The LoHud Yankees Blog

A New York Yankees blog by Chad Jennings and the staff of The Journal News


A group worth watching in Arizona

Posted by: Chad Jennings - Posted in Misc on Aug 30, 2012 Print This Post Print This Post | Email This Post Email This Post

It had been previously reported, but yesterday it becamse official that the Yankees will send three of the organization’s more intriguing prospects to the Arizona Fall League. Four Yankees pitchers will be assigned at some point, but those four are not official just yet.

For now, it’s these three — a catcher, an infielder and an outfielder — and while they’re not necessarily the biggest names in the minor league system, each one is a legitimate prospect with potential to make a real impact in New York. It’s a group worth following, for sure. All three are going to Arizona to get more at-bats after missing time because of injuries.

Austin Romine
Catcher
Triple-A
23 years old

Right now: Romine has played fewer than 30 games this season because of a lingering back issue that wiped out any slim chance of making the Yankees big league roster out of spring training. Recently he’s started to hit a little bit more, and if he’s not a September call-up, he’ll likely hanlde hte bulk of Scranton/Wilkes-Barre’s catching through the International League playoffs.
Next year: This was essentially a lost year for Romine. If nothing else, the Yankees were counting on him to provide catching depth, and when he couldn’t do that, they felt the need to trade for Chris Stewart and option Francisco Cervelli to be their minor league insurance. He has fewer than 100 Triple-A at-bats, so a return ot Scranton/Wilkes-Barre wouldn’t be the worst thing, but he could prove he’s ready for a big league role.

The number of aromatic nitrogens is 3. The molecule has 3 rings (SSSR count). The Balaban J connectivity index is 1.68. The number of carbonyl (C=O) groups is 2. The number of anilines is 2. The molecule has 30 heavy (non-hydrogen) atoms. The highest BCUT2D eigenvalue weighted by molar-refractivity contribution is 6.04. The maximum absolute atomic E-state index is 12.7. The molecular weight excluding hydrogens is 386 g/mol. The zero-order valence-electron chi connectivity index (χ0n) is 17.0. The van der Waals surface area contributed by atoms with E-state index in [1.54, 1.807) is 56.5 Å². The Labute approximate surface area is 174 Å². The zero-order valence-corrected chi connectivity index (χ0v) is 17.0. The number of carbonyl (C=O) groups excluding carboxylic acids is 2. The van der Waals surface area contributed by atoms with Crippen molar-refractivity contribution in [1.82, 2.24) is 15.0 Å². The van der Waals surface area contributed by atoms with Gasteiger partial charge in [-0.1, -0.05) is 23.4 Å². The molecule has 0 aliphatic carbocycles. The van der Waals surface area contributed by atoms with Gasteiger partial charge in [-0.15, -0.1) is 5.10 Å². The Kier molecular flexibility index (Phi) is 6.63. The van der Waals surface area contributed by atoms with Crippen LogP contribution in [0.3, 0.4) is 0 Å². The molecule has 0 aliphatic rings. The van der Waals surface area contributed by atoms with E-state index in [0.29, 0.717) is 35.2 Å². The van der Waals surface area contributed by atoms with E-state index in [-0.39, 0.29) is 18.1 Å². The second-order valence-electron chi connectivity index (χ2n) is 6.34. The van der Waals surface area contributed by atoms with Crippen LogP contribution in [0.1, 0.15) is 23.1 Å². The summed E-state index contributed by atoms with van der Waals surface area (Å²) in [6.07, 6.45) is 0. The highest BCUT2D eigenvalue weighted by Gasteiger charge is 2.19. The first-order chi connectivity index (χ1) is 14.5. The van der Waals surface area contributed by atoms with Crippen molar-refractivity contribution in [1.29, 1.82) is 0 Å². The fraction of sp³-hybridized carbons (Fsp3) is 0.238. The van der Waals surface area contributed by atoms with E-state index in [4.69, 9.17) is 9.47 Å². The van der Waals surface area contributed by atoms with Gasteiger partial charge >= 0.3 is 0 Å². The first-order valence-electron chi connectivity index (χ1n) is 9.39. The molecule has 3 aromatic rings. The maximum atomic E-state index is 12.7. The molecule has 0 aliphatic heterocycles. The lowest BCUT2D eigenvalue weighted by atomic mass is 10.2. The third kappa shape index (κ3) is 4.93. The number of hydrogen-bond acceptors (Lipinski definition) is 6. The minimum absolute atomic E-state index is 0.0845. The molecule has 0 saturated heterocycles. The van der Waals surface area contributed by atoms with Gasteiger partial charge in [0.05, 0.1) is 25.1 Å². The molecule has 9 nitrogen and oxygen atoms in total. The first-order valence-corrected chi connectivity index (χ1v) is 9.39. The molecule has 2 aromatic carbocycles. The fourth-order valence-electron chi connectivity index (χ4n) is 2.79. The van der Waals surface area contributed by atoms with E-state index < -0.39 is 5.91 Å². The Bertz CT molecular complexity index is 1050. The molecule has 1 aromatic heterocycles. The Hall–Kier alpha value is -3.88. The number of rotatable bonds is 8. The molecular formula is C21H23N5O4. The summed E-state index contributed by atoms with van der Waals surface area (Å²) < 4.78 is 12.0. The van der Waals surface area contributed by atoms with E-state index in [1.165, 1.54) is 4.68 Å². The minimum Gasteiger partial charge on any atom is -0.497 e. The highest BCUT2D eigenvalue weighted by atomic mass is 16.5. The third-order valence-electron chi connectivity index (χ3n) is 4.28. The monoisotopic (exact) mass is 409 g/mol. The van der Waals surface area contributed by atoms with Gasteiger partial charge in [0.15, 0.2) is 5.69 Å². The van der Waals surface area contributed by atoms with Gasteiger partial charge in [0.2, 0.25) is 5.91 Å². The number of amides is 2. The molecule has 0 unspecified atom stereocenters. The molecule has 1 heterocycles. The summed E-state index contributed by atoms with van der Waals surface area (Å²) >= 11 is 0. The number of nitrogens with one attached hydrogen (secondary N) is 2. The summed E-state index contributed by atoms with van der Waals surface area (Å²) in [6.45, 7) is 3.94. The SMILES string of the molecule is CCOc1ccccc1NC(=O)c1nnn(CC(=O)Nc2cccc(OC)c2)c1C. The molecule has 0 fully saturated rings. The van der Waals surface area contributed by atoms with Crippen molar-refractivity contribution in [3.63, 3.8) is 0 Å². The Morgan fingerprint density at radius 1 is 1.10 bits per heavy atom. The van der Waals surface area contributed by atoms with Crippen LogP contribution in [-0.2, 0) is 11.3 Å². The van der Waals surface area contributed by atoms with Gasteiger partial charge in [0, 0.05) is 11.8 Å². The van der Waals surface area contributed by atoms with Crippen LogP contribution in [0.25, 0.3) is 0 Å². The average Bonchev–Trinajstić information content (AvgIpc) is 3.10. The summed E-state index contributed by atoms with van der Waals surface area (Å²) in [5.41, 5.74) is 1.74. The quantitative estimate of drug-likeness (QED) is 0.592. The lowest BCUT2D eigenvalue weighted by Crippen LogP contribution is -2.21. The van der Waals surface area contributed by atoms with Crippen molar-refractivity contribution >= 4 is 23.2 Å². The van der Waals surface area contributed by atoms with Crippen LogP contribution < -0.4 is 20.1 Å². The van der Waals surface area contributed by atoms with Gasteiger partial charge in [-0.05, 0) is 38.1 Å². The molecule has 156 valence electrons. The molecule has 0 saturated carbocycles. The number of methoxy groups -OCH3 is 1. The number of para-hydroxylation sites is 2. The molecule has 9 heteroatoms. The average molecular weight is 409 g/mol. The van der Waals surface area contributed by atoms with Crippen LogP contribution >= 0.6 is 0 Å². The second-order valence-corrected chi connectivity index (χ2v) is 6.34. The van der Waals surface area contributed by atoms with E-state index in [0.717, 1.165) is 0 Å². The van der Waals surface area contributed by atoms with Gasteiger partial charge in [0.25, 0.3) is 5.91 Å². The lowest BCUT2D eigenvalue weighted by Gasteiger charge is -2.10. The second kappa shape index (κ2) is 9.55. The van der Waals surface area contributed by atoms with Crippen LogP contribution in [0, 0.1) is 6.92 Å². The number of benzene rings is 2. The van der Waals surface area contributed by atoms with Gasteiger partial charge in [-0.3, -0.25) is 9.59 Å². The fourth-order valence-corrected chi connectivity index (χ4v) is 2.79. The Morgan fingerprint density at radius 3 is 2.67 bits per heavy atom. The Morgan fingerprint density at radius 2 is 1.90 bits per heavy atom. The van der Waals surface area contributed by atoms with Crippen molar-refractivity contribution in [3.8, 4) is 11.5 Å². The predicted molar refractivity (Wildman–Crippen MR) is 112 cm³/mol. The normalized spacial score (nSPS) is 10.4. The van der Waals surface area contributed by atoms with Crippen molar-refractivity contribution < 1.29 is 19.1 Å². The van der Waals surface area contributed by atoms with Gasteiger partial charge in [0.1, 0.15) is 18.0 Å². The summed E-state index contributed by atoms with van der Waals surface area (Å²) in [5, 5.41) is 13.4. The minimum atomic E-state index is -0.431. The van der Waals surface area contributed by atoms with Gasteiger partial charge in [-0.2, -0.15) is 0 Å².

Big picture: Gary Sanchez is the Yankees top catching prospect, but he’s at least a year or two away from the big leagues. Romine is the most advanced catcher in the system, his brief call-up last season was enough to show how much the Yankees respect him defensively. His bat could determine whether he’s a big league regular or a younger version of Cervelli.

David Adams
Second baseman / Third baseman
Double-A
25 years old

Right now: An ankle injury suffered in 2010 took two years to fully heal. Adams played a little bit last season, and he was healthy enough to get some work in spring training, but he didn’t get regular Double-A at-bats until May. Once healthy, Adams’ numbers got better and better throughout the season, and now he’s hitting for average and power while drawing a good number of walks in Trenton.
Next year: Primarily a second baseman when the year started, Adams shifted to third base at the end of July, and he’s played there ever since. That might have been a response to the Rodriguez injury, might have been a response to Corban Joseph’s second-base production in Triple-A, and might have been an attempt to put Adams in a position where he’s best suited. He could be ready for some sort of utility role out of spring training. If not, he could certainly be Triple-A insurance if Rodriguez gets hurt again.